Four Surprising Aspects of Aging and Work
Ageism may not yet be on its heels, but greater awareness of our ability to counter it will make a big difference in how we experience our careers.
By Julie Norwell
When Hugo Vereeken’s employer shut down the entire business unit where he had worked for 11 years as a global OEM segment manager, he was very motivated to find a new job, and he wasn’t the least bit worried about his prospects.
He had 38 years of professional experience ranging from engineering to management to global sales, including 24 years of direct liaising with customers. He had a master’s degree in electrical engineering, an MBA, a killer CV, international experience, and fluency in five languages.
“Let the jobs come!’” said Hugo. But the jobs didn’t come.
Throughout 2020 he scoured online job boards, sending hundreds of applications. Despite casting the net widely across Europe, responses were scarce. And interviews were even more scarce.
He could have blamed Covid for his struggle. After all, everyone was reluctant to hire. But Hugo, age 62, saw something more pernicious at work. The silent rejection of people of a certain age.
“Age discrimination is against the law, but they never say you’re too old. They say, ‘Are you digital enough? Will you fit in with our dynamic team? Are you aware of the latest technological developments?’ These are all hidden reasons for rejections on the basis of age,” said Hugo. “I heard 25 different ways to say, “Hugo, you’re too old! Go and retire!’”
The Age-old Struggle Against Ageism
Unfortunately, Hugo’s experience is all too common for people, no matter where they live. Ageism – prejudice or discrimination against employees or job applicants on the grounds of one’s age – is an age-old problem.
An international survey conducted last year found that hiring managers across the globe have a strong perception bias against job candidates aged 45+. As a result, older job seekers are unemployed for much longer than the median. For them, age is one of the greatest barriers to finding a job.
In the U.S., half of all workers aged 55+ are long-term unemployed (e.g., out of the workforce for six months or more) compared with 35% of jobseekers ages 16 to 54.
Fully employed workers aren’t safe from discrimination, either. A study by ProPublica and the Urban Institute shows that more than half of older U.S. workers are “pushed out of longtime jobs before they choose to retire, suffering financial damage that is often irreversible.”
The irony of this pervasive problem is that an increasing percentage of older workers are delaying their walk into the sunset. Retirement ages in industrialized countries have been rising over the last three decades. And in the U.S., where about one-third of the workforce is over 50, the percentage of people in the oldest segments of the labor force (ages 55-64, 65-74, and 75+) that are working or looking for work is expected to increase through 2030.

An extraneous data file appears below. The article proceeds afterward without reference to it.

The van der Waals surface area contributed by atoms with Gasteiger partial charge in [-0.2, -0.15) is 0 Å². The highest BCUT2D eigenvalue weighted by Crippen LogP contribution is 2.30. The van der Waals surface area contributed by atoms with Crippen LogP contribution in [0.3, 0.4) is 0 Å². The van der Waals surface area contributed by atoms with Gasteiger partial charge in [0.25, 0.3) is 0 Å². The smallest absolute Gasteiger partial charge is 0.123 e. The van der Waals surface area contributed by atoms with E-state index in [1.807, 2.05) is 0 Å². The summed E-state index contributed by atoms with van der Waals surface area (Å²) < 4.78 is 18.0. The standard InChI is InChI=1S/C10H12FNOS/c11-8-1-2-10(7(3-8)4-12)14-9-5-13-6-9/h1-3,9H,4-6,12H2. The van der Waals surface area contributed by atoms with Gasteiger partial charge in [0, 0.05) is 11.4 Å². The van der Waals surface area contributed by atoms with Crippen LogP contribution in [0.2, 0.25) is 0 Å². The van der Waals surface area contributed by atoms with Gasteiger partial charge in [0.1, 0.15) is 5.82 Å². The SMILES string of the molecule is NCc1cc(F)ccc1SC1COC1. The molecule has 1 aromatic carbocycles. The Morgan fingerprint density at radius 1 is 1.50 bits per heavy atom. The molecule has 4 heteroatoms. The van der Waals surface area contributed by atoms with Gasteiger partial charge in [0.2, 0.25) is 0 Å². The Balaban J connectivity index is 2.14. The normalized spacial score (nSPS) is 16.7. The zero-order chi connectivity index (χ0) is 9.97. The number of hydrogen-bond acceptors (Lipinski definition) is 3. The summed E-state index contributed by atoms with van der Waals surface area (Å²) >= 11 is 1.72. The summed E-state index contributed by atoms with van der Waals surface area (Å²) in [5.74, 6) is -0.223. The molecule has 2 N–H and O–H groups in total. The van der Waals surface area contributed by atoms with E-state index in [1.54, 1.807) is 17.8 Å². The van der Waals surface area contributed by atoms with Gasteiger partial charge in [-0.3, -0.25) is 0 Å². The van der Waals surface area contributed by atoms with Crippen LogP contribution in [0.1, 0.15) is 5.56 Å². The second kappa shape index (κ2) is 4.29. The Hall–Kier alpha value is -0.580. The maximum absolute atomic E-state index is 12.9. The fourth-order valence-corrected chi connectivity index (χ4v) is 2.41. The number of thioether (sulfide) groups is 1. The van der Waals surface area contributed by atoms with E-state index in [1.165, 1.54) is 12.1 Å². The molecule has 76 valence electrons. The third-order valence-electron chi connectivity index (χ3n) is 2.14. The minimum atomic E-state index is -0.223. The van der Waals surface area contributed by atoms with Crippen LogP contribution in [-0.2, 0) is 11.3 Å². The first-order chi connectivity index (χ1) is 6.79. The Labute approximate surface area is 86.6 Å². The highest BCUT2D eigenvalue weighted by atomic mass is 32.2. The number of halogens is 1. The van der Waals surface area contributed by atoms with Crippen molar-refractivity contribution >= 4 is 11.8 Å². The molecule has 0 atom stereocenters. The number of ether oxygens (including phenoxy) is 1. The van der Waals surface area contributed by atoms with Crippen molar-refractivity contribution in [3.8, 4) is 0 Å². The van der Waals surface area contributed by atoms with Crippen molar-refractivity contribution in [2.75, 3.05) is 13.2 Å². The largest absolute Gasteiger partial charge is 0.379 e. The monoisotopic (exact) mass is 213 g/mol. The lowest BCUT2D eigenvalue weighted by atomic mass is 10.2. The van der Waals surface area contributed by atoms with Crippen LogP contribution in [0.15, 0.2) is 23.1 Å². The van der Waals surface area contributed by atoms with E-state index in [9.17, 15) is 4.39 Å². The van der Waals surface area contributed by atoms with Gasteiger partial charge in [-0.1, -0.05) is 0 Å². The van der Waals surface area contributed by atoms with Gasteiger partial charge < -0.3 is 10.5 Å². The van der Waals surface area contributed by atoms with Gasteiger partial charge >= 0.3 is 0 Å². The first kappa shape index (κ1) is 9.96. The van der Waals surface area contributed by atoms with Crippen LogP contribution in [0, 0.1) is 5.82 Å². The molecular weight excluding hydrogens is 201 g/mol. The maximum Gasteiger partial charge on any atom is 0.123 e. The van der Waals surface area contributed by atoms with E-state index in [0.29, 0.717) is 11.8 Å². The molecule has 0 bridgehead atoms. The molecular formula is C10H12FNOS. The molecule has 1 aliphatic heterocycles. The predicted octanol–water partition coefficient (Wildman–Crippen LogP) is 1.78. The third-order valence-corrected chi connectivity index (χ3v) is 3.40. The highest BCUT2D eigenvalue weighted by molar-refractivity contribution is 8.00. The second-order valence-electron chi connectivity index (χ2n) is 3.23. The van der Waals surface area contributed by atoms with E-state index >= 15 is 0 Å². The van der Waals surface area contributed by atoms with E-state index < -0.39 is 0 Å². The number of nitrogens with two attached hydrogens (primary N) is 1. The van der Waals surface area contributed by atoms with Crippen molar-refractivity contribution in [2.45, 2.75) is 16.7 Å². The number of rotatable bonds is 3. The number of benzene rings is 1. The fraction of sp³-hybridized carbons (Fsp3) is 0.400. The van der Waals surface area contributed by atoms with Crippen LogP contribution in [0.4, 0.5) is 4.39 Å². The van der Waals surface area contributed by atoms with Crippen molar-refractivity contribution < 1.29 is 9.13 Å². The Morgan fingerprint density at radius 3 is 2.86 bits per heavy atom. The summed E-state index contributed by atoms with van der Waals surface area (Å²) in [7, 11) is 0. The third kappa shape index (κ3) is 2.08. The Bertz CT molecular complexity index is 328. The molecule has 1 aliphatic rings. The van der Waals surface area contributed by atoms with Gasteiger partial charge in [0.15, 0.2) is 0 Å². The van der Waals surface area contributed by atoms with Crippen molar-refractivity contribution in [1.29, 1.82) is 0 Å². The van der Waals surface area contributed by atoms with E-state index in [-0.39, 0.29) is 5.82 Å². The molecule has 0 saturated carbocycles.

There are several possible reasons for this: Decreased financial security stemming from unanticipated events, a rising cost of living. Rising levels of healthy lifestyles that enable people to work beyond traditional retirement age. And a growing interest among people to find meaning and purpose in second (and third?) careers.
Whatever the reasons, Baby Boomers and Generation X’ers won’t go gentle into that good night.
Could a greater number of older people working and looking for work mean that perpetrators of ageism will find it harder to discriminate against them? One can hope! Either way, it is a surprising and encouraging development regarding age and work. And it’s not the only one.
A Bigger Slice of the Pie
Another eye-opening aspect of age and work is the growing share of older workers in the total civilian labor force.
Data from the Bureau of Labor Statistics reveals an interesting picture of the age makeup of the U.S. labor force and how it is changing. From 1970 until the end of the 20th century, workers 55 and older made up the smallest segment of the labor force. In the mid 1990s, though, older workers began staying in the work force in greater numbers. Meanwhile, participation of the youngest workers (ages 16 to 24) began decreasing in 1978, dropping below the level of the oldest workers in 2003.
Today, people aged 55 and over comprise a larger share of the U.S. civilian labor force than they have in over 50 years. And that number is forecast to grow through 2030.
A Long Overdue Age Bias Law
These demographic developments coincide with two legislative developments that are long overdue. Last June, the U.S. House of Representatives passed a bill – the Protecting Older Workers Against Discrimination Act (POWADA). If passed in the Senate, it would restore protections to older workers that were lost in a 2009 U.S. Supreme Court decision and make it easier for people to win legal claims of age discrimination.
In November, the House also passed a bill to protect older job seekers from age discrimination in the hiring process. The Protect Older Job Applicants Act (POJA) would amend the Age Discrimination in Employment Act of 1967 and guarantee protections for job applicants, which court rulings weakened in recent years.